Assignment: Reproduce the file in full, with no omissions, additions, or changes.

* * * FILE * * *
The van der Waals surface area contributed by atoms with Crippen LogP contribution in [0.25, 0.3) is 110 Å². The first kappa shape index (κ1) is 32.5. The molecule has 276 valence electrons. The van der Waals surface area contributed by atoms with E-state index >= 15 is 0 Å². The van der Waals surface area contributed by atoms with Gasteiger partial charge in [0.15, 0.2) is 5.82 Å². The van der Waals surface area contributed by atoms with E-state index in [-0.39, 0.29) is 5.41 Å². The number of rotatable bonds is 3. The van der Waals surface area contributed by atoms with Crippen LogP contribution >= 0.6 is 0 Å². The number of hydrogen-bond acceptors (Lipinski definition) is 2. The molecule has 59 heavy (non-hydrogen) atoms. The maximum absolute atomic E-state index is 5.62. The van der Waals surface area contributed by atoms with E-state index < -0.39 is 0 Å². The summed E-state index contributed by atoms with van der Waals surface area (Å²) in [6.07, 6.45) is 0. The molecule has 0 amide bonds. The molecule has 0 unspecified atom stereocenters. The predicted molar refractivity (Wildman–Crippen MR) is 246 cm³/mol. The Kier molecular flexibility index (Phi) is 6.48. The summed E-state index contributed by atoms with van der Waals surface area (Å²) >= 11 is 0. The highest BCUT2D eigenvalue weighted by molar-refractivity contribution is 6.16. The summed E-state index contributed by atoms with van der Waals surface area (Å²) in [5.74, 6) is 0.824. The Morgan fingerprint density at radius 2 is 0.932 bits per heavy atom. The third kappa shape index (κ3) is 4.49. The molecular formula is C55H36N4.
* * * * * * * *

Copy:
The van der Waals surface area contributed by atoms with Crippen LogP contribution in [0.25, 0.3) is 110 Å². The first kappa shape index (κ1) is 32.5. The molecule has 276 valence electrons. The van der Waals surface area contributed by atoms with E-state index >= 15 is 0 Å². The van der Waals surface area contributed by atoms with Gasteiger partial charge in [0.15, 0.2) is 5.82 Å². The van der Waals surface area contributed by atoms with E-state index in [-0.39, 0.29) is 5.41 Å². The number of rotatable bonds is 3. The van der Waals surface area contributed by atoms with Crippen LogP contribution >= 0.6 is 0 Å². The number of hydrogen-bond acceptors (Lipinski definition) is 2. The molecule has 59 heavy (non-hydrogen) atoms. The maximum absolute atomic E-state index is 5.62. The van der Waals surface area contributed by atoms with E-state index < -0.39 is 0 Å². The summed E-state index contributed by atoms with van der Waals surface area (Å²) in [6.07, 6.45) is 0. The molecule has 0 amide bonds. The molecule has 0 unspecified atom stereocenters. The predicted molar refractivity (Wildman–Crippen MR) is 246 cm³/mol. The Kier molecular flexibility index (Phi) is 6.48. The summed E-state index contributed by atoms with van der Waals surface area (Å²) >= 11 is 0. The highest BCUT2D eigenvalue weighted by molar-refractivity contribution is 6.16. The summed E-state index contributed by atoms with van der Waals surface area (Å²) in [5.74, 6) is 0.824. The Morgan fingerprint density at radius 2 is 0.932 bits per heavy atom. The third kappa shape index (κ3) is 4.49. The molecular formula is C55H36N4.